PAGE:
After checking out of the Nevada Northern Railway bunkhouse, we had a look at engine 105, an Alco RS-2 diesel, ready to push that morning's excursion up to the mines. (The railroad runs diesel on Tuesday-Thursday and steam on Friday-Monday.) You'll notice that the caboose is right behind the locomotive rather than at the back of the train. That's because the only place the entire train can be turned is at the wye (triangle) at the upper end near the mines. There is a smaller wye at the East Ely yard, but it's only long enough to turn engines. Consequently, the train's consist runs in opposite directions on alternate days.
We left Ely about 9:15 AM and headed west.
Just before 11 we got to Eureka, county seat of Eureka County. They've taken a great interest in restoring the city to play on its history as a mining town, and the county courthouse is a good example of the restoration.
At the Owl Club Cafe, we were almost too late for breakfast (we'd had but a cup of coffee/tea and a food bar/cookie at the NNRY Bunkhouse before leaving Ely), but they accommodated us.
The Eureka Opera House is among those buildings that have been restored to their past glory.
Just a block off the main street is the Eureka County Museum. Formerly the home of the Eureka Sentinel (which still exists but is now published in Ely), this museum preserves local history upstairs and the old newspaper office downstairs.
The downstairs former newspaper office is covered with hundreds of handbills and posters printed by the paper over the years and old printing equipment such as this belt-driven press.
As we left the museum and walked back to the van, we took this picture of scars of mining on the hills above Eureka. Nevada is all about mining. Whole towns have been moved to accommodate mines.
We spent nearly two hours in Eureka before continuing on to Austin. The highway traverses the Basin and Range Country, which means stretches of dead-straight high-speed highway through the basins are interspersed with twisty climbs up and down ranges. Unfortunately, the Astro is ailing and low on power, which made the drive a bit less fun, but we did make it.
Just a few minutes west of Eureka, we stopped to photograph this mountain of mine tailings in the distance. Lisa says she would have hated to have crossed this by horse-and-wagon, taking days to traverse distances that took us only hours.
These photos really don't give a good idea of how huge and vacant this area is. At Austin Summit, we stopped and I took this photo looking back the way we'd come...
...and where we were going, as a long steep twisty descent into Austin begins here.
Austin is the county seat of Lander County. Their courthouse is trim and neat, but not quite as impressive as their neighbor to the east.
The Austin Museum was closed, so we stopped at the west end of town and took this photo looking back up the hill into Austin.
We continued west onto what I think is the longest single stretch without a town or even a gas station or rest area, although we missed the "Next Services 118 miles" sign that I think is along here.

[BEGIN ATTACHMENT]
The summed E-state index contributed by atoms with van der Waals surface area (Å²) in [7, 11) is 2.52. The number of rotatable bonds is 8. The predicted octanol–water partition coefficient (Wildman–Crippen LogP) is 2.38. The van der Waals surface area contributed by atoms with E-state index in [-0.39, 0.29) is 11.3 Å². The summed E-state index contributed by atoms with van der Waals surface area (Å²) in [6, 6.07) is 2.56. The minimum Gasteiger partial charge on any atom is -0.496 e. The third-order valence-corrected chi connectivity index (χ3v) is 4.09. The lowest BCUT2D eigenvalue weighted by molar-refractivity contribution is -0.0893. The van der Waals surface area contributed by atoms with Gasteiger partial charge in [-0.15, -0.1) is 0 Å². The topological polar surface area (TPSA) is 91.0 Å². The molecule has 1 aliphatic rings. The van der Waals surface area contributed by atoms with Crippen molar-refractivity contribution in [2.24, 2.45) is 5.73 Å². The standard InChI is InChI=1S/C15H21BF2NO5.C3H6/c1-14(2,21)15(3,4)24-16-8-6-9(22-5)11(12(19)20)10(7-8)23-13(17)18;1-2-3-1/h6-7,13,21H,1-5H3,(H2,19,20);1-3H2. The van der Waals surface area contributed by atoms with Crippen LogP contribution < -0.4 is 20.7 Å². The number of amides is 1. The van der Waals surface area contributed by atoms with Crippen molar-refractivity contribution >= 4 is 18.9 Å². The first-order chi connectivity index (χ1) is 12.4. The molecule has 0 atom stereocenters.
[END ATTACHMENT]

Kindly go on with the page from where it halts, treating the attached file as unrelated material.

This section of US-50 parallels both the Pony Express and the Overland Stage routes through Nevada, and at some points I think the road is built right on top of one or the other routes. At New Pass stands the remains of one of the stations of the Overland Stage route.
At Cold Springs there is a minimal roadside rest (one pit toilet) and a kiosk about the Pony Express and Overland Stage routes. For all that the Pony Express lasted less than two years and made fewer than 300 trips, it has left a lasting impression on the American psyche.
On the other side of the highway from the previous photo is a parking area adjoining this stretch of the Overland Stage route (the Pony Express route runs about 3 km south behind the vantage of this photo), which is a trail to the ruins of the Stage station to the west and of an early telegraph repeater station to the east, about 250 m each way.
Our final photo stop was at a marker for Fairview, one of many ghost towns that mining spawned and then killed as the mines played out. The site of Fairview is out there in the distance somewhere, but we were not going to get off the paved highway to go see it.
By now we were getting fairly tired and wanted to get home. We didn't stop in Fallon, as we go there regularly, but instead pressed home to Fernley, where we arrived at about 5:45 PM. With the exception of a couple of blocks in Fernley and a short stretch of streets in Salt Lake City (plus a bit of back-and-forthing in Ely), our entire trip of 1,127 miles was continuous and did not repeat any segments.
We unloaded the van, got some take-out pizza, and vowed to try and take it relatively easy tomorrow. Of course in my case that depends somewhat on how much work has accumulated at Day Jobbe. But we can't rest long, because the NASFiC trip begins this weekend and we thus have only a couple of days to do laundry and reset for the next adventure.